A nice nugget in Niccolò Machiavelli’s The Prince (cap. XIV, trans. George Bull):

As for intellectual training, the prince must read history, studying the actions of eminent men to see how they conducted themselves during war and to discover the reasons for their victories or their defeats, so that he can avoid the latter and imitate the former. Above all, he must read history so that he can do what eminent men have done before him: taken as their model some historical figure who has been praised and honoured; and always kept his deeds and actions before them.

How Dare He?!

From J.H. Plumb, The Italian Renaissance (1961). Speaking of the Middle Ages, Plumb writes:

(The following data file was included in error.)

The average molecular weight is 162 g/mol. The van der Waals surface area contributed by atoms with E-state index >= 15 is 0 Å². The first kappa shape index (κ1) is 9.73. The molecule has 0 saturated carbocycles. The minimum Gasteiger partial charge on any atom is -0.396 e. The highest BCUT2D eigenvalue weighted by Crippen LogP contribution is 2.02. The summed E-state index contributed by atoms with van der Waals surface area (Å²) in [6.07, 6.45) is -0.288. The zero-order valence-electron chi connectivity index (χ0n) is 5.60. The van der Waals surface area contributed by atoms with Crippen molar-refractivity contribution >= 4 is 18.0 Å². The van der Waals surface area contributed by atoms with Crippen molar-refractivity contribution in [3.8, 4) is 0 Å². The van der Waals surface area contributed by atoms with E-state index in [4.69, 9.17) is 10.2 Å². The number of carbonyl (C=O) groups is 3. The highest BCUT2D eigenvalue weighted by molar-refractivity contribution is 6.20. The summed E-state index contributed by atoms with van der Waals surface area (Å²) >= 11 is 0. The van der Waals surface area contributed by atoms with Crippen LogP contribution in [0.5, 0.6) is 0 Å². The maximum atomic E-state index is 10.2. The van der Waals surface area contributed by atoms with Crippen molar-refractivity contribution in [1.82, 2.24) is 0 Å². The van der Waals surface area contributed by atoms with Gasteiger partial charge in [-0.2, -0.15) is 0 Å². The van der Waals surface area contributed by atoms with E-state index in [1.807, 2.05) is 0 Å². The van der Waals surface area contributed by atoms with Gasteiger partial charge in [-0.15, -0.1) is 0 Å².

The wealth that was wrung from the soil and the tenuous trade of those dark centuries was poured into the splendid barbaric churches, noble if grotesque, that soared to heaven in violation of all the harmonies of ancient art. Or it served a grimmer purpose, and from it grew the towering fortresses, the embattled towers, the walled cities that were a necessity in a society in which the clang of armor was as common as the church bell.

As a card-carrying member of the medievalists’ guild, I must protest! Why is wealth “wrung from” the soil (as opposed to, say, “produced by” it)? How could Chartres Cathedral be built by “tenuous” trade? And why are we judging Gothic churches, marvels of engineering and beautiful in their own right, by any ancient fashions? Furthermore – have you seen the Medici palace, or the Visconti castle? These Renaissance buildings were certainly built with the “grim” purpose of defense in mind, given that in Renaissance Italy the clang of armor was a very common sound indeed.